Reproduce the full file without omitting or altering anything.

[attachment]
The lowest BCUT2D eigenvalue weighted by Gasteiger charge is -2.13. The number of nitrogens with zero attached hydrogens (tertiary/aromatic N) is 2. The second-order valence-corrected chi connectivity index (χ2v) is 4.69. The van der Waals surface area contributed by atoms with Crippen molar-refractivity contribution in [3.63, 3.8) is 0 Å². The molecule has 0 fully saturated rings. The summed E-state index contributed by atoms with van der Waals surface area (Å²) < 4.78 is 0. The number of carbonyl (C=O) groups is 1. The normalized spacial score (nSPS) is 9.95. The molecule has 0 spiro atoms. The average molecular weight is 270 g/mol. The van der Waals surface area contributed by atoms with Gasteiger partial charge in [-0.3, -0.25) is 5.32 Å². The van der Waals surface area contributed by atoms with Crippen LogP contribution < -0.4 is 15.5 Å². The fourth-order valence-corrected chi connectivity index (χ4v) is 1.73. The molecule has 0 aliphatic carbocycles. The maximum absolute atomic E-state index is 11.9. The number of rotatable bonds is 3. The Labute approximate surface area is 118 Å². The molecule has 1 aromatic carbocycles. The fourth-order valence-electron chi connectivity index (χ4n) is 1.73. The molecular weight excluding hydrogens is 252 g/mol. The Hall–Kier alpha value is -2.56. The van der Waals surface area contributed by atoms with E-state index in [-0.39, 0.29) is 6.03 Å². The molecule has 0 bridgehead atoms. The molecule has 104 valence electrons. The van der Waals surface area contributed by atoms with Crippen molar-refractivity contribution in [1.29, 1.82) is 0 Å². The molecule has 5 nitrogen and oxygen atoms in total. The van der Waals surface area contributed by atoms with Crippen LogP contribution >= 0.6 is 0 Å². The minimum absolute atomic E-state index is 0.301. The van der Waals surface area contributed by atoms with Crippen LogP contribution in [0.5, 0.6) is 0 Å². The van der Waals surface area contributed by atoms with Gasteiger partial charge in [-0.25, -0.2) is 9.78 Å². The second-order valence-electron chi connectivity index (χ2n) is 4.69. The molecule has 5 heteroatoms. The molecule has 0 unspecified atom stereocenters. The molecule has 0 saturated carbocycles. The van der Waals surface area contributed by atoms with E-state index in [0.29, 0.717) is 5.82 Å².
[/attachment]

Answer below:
The lowest BCUT2D eigenvalue weighted by Gasteiger charge is -2.13. The number of nitrogens with zero attached hydrogens (tertiary/aromatic N) is 2. The second-order valence-corrected chi connectivity index (χ2v) is 4.69. The van der Waals surface area contributed by atoms with Crippen molar-refractivity contribution in [3.63, 3.8) is 0 Å². The molecule has 0 fully saturated rings. The summed E-state index contributed by atoms with van der Waals surface area (Å²) < 4.78 is 0. The number of carbonyl (C=O) groups is 1. The normalized spacial score (nSPS) is 9.95. The molecule has 0 spiro atoms. The average molecular weight is 270 g/mol. The van der Waals surface area contributed by atoms with Gasteiger partial charge in [-0.3, -0.25) is 5.32 Å². The van der Waals surface area contributed by atoms with Crippen LogP contribution < -0.4 is 15.5 Å². The fourth-order valence-corrected chi connectivity index (χ4v) is 1.73. The molecule has 0 aliphatic carbocycles. The maximum absolute atomic E-state index is 11.9. The number of rotatable bonds is 3. The Labute approximate surface area is 118 Å². The molecule has 1 aromatic carbocycles. The fourth-order valence-electron chi connectivity index (χ4n) is 1.73. The molecular weight excluding hydrogens is 252 g/mol. The Hall–Kier alpha value is -2.56. The van der Waals surface area contributed by atoms with E-state index in [-0.39, 0.29) is 6.03 Å². The molecule has 0 bridgehead atoms. The molecule has 104 valence electrons. The van der Waals surface area contributed by atoms with Crippen molar-refractivity contribution in [1.29, 1.82) is 0 Å². The molecule has 5 nitrogen and oxygen atoms in total. The van der Waals surface area contributed by atoms with Crippen LogP contribution >= 0.6 is 0 Å². The minimum absolute atomic E-state index is 0.301. The van der Waals surface area contributed by atoms with Crippen LogP contribution in [0.5, 0.6) is 0 Å². The van der Waals surface area contributed by atoms with Gasteiger partial charge in [-0.25, -0.2) is 9.78 Å². The second-order valence-electron chi connectivity index (χ2n) is 4.69. The molecule has 5 heteroatoms. The molecule has 0 unspecified atom stereocenters. The molecule has 0 saturated carbocycles. The van der Waals surface area contributed by atoms with E-state index in [0.29, 0.717) is 5.82 Å².